For some time now, during this difficult economy, “good enough” felt adequate. Just last year, there were blogs and articles about getting to where you wanted to go by using the tools that provided the basic minimum requirements to “get by.” People were choosing “good enough” over “world class.” This theory pertained to a broad spectrum: tools, utilities, software, household goods, etc. There seemed to be an underlying message of “you don’t need to aspire to have or achieve greater things, life is difficult enough.” With as uncertain as business conditions have been, it felt somewhat OK to be able to say, “oh, see there, we don’t really need to try any harder.”
IQMS Blog for Manufacturing ERP Expertise
Many manufacturing ERP software users understand the benefit of using electronic data interchange (EDI) to facilitate communication with their customers. EnterpriseIQ's EDI/eCommerce module provides functionality to receive orders and acknowledgments and send shipping notices and invoices, plus many other transactions needed in regular day to day operations. This process provides your customers the ability to maintain the open orders they have with your company and allows you to notify them of shipments and required payments in an easy manner. Within EnterpriseIQ, this functionality can be automated in the eServer module, resulting in a hands off setup.
Given that manufacturing Enterprise Resource Planning (ERP) systems are such an important investment, many companies looking for ERP systems chose consultants to help them with the ERP selection process. They do it for the obvious reason that they don't do ERP selections all the time (hopefully just once!) and are therefore not experts in the selection of ERP systems. In many cases, this is the logical choice if they are not able to identify system choices through other methods such as industry specificity, word of mouth references or software selection services like the Technology Evaluation Centers.
I recently finished watching the Super Bowl and what a great game to watch. You got to see two great teams battle it out and show their skills. It reminded me very much of the implementation process for manufacturing ERP software.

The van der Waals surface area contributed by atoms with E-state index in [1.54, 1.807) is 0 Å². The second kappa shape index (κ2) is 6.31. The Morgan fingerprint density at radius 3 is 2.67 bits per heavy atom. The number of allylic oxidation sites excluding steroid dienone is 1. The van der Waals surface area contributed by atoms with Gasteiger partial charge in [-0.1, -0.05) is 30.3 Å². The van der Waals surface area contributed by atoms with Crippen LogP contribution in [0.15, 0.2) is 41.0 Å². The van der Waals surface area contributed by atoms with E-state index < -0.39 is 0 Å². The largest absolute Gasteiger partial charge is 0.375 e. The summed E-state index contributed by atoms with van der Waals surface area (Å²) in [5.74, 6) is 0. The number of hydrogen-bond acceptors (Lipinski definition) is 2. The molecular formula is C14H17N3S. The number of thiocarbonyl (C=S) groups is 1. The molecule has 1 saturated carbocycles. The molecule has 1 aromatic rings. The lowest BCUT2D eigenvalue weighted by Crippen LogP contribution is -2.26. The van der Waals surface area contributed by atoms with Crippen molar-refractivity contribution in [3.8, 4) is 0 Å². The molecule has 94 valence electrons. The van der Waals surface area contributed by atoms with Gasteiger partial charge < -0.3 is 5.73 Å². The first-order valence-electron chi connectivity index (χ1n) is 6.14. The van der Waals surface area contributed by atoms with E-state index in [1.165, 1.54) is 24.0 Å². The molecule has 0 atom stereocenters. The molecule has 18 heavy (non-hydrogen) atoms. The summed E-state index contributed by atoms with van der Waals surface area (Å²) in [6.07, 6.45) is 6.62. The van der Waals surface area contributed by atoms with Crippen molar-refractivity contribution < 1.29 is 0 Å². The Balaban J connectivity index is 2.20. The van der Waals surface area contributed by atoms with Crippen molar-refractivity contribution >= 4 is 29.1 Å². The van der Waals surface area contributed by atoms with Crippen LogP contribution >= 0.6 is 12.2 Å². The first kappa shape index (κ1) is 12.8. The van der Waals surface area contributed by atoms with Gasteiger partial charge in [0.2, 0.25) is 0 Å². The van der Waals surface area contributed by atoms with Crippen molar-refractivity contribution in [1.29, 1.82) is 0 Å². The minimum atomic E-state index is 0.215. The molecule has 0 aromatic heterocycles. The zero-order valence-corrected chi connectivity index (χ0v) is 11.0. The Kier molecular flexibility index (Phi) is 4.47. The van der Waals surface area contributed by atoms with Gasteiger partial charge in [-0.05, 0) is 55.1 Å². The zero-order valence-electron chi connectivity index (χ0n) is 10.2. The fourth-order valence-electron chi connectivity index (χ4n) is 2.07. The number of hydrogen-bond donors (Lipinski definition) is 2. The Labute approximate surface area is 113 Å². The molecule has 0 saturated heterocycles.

Standard Costing seems to be an challenging issue for may Enterprise Resource Planning (ERP) customers I see. I have been implementing different ERP packages for over 15 years and it’s amazing how differently each system transacts costing data. The only thing I can say for sure is that I have not seen two systems work the same in regards to this area.
This was my 8th IQMS User Group and from my perspective it was the best event we have had. Despite the loss of our employee, Dustin Fields, the IQMS group held together extremely well and the feedback from attendee surveys highly praised the event.
At IQMS, we approach every User Group event with a healthy dose of both pride and anxiety. We're always excited and proud to be able to introduce new features and functionality to our loyal customers, and nervous about fulfilling our customers' (and our own) expectations. Our 2010 event proved worthy of both the planning and anxiety we had dedicated to the event.
At IQMS, we use our EnterpriseIQ Manufacturing ERP software to run our business in everything from Payroll to Inventory Management to CRM. Since EnterpriseIQ was designed and created to serve manufacturers, obviously, there are modules that won't be a perfect match for us, but we try to use as much of the software to run our day-to-day operations in every way we can. And let me assure you, we are our own worst critic.
With all the talk of the double dip recession that is expected to hit and the reporting of lower than expectation sales numbers by Manufacturing ERP and technology companies blamed on the down economy, we at IQMS are still seeing strong demand from existing customers and new customers coming on line. What this means to me is that the strong companies who have invested in solid technology are doing well and the weaker companies are being weeded out by the down economy.
Isn't it interesting what you can learn watching videos on the internet? There are both entertaining and educational videos. The educational videos can be 'how-to' or they can demonstrate a product for sale. What I find really interesting is how many companies use how-to videos to sell their products or service. It's a how-to and a commercial or an on-line infomercial but without the loud host.